68 - John Sellars on the Roman Stoics

Posted on 19 February 2012

Peter chats about Seneca, Marcus Aurelius, and Epictetus with John Sellars, an expert on Roman Stoicism and the reception of Stoicism in the early modern era.

Further Reading

• J. Sellars, The Art of Living: The Stoics on the Nature and Function of Philosophy (Aldershot: Ashgate, 2003).

• J. Sellars, Stoicism (Berkeley: University of California Press, 2006).

• J. Sellars (ed.), Justus Lipsius: On Constancy (Exeter: Bristol Phoenix Press, 2006).

• J. Sellars, "Stoic Practical Philosophy in the Imperial Period," in Greek and Roman Philosophy, 100 BC-200 AD, ed. R. Sorabji and R.W. Sharples (London: Institute of Classical Studies, 2007), 115-40.


Ollie Killingback 21 February 2012

Excellent! I hope we'll hear more from John later in the series. As it happens I had just got his "Stoicism", which I finished reading tonight. As lucid as an Adamson podcast and just as packed with insight. I shall be reading it again shortly because there must be a lot I did not absorb. One of the books he mentions is Becker "A New Stoicism" and I wondered if anyone had read it and could comment on it.

Now I've got to get "The Art of Living".

Peter Adamson 21 February 2012

In reply to by Ollie Killingback

Dear Ollie,

Thanks, I'll pass this on to him! Maybe I can get him to comment more on the Becker book, I haven't read it myself.


Ron 1 March 2012

Hi Peter,

I don't know if someone has already asked this, but I wonder if you could suggest one or more readers for Stoic thinkers other than the big three. Is there a book you recommend that would contain some or all of the fragments from these lesser known Stoics?

If I may, I also wanted to suggest the following: if you could possibly recommend more primary sources (books, excerpts, or fragments by the original philosophers) in your "further reading" lists, I think many people including myself would greatly appreciate it.



Peter Adamson 1 March 2012

In reply to by Ron

Hi Ron,

Yes, I'm trying to put primary readings in (English) translations on the further reading lists too, they are also on the "top page" for each section (like here and on the similar top pages for the Pre-Socratics, Plato and Aristotle). That would be relevant here, because the early Stoics are best collected in the Long and Sedley reader. I'm not aware of an easily accessible reader that covers fragments from Roman Stoics but if someone else is I would love to know! I think that for the "famous" Roman Stoics you should get a hold of complete works, since that is the best way to read them anyway.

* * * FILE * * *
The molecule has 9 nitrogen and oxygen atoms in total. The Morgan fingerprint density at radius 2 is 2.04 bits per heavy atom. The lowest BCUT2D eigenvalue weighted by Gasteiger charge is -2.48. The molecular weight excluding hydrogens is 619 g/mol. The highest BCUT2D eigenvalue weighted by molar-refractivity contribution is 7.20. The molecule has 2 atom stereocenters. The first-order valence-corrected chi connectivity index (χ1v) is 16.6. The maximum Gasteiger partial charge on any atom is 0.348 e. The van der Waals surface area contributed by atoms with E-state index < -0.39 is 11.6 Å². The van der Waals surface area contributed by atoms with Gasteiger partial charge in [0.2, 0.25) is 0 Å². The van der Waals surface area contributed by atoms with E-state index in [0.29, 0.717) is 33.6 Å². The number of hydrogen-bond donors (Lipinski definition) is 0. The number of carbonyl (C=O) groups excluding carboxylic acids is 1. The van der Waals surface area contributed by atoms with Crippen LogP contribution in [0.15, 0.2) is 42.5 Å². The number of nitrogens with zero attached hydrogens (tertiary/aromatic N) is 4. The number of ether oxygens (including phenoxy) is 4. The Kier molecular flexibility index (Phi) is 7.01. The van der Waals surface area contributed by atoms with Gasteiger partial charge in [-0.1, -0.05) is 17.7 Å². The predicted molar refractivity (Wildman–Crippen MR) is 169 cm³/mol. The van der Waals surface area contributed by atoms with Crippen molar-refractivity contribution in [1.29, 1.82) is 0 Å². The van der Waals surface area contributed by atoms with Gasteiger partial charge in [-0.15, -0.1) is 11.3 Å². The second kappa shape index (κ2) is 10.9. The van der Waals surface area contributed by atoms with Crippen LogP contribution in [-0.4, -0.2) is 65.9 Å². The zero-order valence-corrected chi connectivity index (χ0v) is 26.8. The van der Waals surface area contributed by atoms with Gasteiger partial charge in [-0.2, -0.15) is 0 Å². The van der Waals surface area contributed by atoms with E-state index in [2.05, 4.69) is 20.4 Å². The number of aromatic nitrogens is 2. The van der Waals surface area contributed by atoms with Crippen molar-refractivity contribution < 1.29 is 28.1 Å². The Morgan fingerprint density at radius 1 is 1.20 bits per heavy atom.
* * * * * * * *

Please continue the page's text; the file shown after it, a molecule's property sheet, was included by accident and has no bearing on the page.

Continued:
By the way I will be supplying more in the way of recommendations for primary texts once we get into later antiquity where I am usually going to be covering one author per episode rather than whole schools, as in the Hellenistic period.

Hope that helps a bit,


miyatarama 11 May 2012

Hi Peter, thanks for the tweet earlier today to our interview with John over at reddit: http://redd.it/tgjxf (in case anyone else wants to check it out).

We are very grateful to John for answering our questions, and I have to say we have come full circle since I was introduced to him through this interview with you, and I was introduced to HoPWaG by a post on reddit. Feel free to stop by and join our discussions, it's free and takes about 30 seconds to create a username. I have been recommending your podcast on all the philosophy subreddits (like r/philosophy) and people have been very impressed. Keep up the great work!


Dave Lavery 2 January 2021

I keep going back and listening to older podcasts in the series and ironically in this one, you mentioned you'd get to Descartes in about 5 years or so. I imagine you were wondering about that statement at the time. Well, 8 years on and we're still (blissfully) enjoying the Renaissance. (and two other parallel series are also being produced...) I'm almost hoping it takes another two years for you to make it to Descartes and another 10 to get to Hume. Happy New Year.

Oh yeah, I slightly missed that deadline didn't I! I think back then I didn't know yet I'd be branching out to India and Africana but even so I guess that was overoptimistic.

Happy New Year to you too!

TB 1 January 2022

Did I just hear the conversation claim that Stoicism was a response to the debauchery of Epicureanism, i.e. their primacy towards maximizing happiness? Are we to broadly infer from history that a moral philosophy grounded in maximizing happiness will inevitably lead to self interested immoral harms towards others, and therefore morality grounded in such a primacy is misguided and not actually grounded in the good after all? On one hand it seems that in this narrative stoicism may be a response to the immoral harms on society from such epicurean debauchery, while on the other hand it could also be a psychological attempt at self preservation by cultivating inner strength and self control in the face of chaotic extremes in society, e.g. “When, then, have I told you that my head alone cannot be cut off?” -Epictetus. 

I don't remember what exactly was said in this interview (it was a long time ago!) but I don't think Stoicism emerged as a response to Epicureanism. It was initially more inspired by Plato, I think, and by Socrates. But certainly Stoicism was in competition with Epicureanism for a long time, since they emerged almost simultaneously and were the two most successful "dogmatic" (i.e. non-skeptical) Hellenistic schools.

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